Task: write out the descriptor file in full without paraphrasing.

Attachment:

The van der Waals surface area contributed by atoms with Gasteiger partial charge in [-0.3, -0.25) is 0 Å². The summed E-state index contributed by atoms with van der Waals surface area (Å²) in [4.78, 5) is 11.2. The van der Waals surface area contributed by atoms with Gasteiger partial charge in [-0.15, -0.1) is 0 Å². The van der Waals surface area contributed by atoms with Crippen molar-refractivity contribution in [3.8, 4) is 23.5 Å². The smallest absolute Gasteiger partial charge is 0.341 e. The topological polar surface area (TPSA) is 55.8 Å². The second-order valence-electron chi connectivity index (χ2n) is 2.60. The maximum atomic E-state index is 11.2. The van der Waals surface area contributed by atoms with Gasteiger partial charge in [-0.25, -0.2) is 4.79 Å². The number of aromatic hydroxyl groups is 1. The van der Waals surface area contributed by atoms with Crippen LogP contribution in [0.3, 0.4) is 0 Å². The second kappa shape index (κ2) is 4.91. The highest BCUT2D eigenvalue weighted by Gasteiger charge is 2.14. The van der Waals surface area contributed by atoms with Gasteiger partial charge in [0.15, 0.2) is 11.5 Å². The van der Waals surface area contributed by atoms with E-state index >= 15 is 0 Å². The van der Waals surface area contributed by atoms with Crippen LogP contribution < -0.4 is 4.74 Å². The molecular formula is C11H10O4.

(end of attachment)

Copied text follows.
The van der Waals surface area contributed by atoms with Gasteiger partial charge in [-0.3, -0.25) is 0 Å². The summed E-state index contributed by atoms with van der Waals surface area (Å²) in [4.78, 5) is 11.2. The van der Waals surface area contributed by atoms with Gasteiger partial charge in [-0.15, -0.1) is 0 Å². The van der Waals surface area contributed by atoms with Crippen molar-refractivity contribution in [3.8, 4) is 23.5 Å². The smallest absolute Gasteiger partial charge is 0.341 e. The topological polar surface area (TPSA) is 55.8 Å². The second-order valence-electron chi connectivity index (χ2n) is 2.60. The maximum atomic E-state index is 11.2. The van der Waals surface area contributed by atoms with Gasteiger partial charge in [-0.25, -0.2) is 4.79 Å². The number of aromatic hydroxyl groups is 1. The van der Waals surface area contributed by atoms with Crippen LogP contribution in [0.3, 0.4) is 0 Å². The second kappa shape index (κ2) is 4.91. The highest BCUT2D eigenvalue weighted by Gasteiger charge is 2.14. The van der Waals surface area contributed by atoms with Gasteiger partial charge in [0.15, 0.2) is 11.5 Å². The van der Waals surface area contributed by atoms with E-state index >= 15 is 0 Å². The van der Waals surface area contributed by atoms with Crippen LogP contribution < -0.4 is 4.74 Å². The molecular formula is C11H10O4.